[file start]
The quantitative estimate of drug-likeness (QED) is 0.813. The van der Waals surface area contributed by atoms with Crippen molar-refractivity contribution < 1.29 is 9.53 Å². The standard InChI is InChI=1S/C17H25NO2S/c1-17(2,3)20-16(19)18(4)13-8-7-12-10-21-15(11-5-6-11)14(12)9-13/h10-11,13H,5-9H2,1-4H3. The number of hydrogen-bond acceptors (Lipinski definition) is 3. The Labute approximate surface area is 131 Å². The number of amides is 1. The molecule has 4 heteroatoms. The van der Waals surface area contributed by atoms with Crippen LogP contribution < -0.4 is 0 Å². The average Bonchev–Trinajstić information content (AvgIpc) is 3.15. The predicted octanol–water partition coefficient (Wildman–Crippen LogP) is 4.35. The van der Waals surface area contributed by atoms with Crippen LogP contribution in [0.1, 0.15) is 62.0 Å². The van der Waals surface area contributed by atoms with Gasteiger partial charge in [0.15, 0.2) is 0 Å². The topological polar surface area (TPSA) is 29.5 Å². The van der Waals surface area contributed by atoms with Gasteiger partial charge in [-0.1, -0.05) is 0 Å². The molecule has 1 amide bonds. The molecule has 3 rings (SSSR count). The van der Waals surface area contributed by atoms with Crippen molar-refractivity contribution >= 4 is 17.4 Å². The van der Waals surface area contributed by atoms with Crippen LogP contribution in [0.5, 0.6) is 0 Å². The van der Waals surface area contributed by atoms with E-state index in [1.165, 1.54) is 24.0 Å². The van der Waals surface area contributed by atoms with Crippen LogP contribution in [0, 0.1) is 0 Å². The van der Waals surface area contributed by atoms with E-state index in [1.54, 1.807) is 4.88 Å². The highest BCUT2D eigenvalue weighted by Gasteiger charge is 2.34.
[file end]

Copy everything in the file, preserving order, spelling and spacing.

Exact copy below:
The quantitative estimate of drug-likeness (QED) is 0.813. The van der Waals surface area contributed by atoms with Crippen molar-refractivity contribution < 1.29 is 9.53 Å². The standard InChI is InChI=1S/C17H25NO2S/c1-17(2,3)20-16(19)18(4)13-8-7-12-10-21-15(11-5-6-11)14(12)9-13/h10-11,13H,5-9H2,1-4H3. The number of hydrogen-bond acceptors (Lipinski definition) is 3. The Labute approximate surface area is 131 Å². The number of amides is 1. The molecule has 4 heteroatoms. The van der Waals surface area contributed by atoms with Crippen LogP contribution < -0.4 is 0 Å². The average Bonchev–Trinajstić information content (AvgIpc) is 3.15. The predicted octanol–water partition coefficient (Wildman–Crippen LogP) is 4.35. The van der Waals surface area contributed by atoms with Crippen LogP contribution in [0.1, 0.15) is 62.0 Å². The van der Waals surface area contributed by atoms with Gasteiger partial charge in [0.15, 0.2) is 0 Å². The topological polar surface area (TPSA) is 29.5 Å². The van der Waals surface area contributed by atoms with Gasteiger partial charge in [-0.1, -0.05) is 0 Å². The molecule has 1 amide bonds. The molecule has 3 rings (SSSR count). The van der Waals surface area contributed by atoms with Crippen molar-refractivity contribution >= 4 is 17.4 Å². The van der Waals surface area contributed by atoms with Crippen LogP contribution in [0.5, 0.6) is 0 Å². The van der Waals surface area contributed by atoms with E-state index in [1.165, 1.54) is 24.0 Å². The van der Waals surface area contributed by atoms with Crippen LogP contribution in [0, 0.1) is 0 Å². The van der Waals surface area contributed by atoms with E-state index in [1.54, 1.807) is 4.88 Å². The highest BCUT2D eigenvalue weighted by Gasteiger charge is 2.34.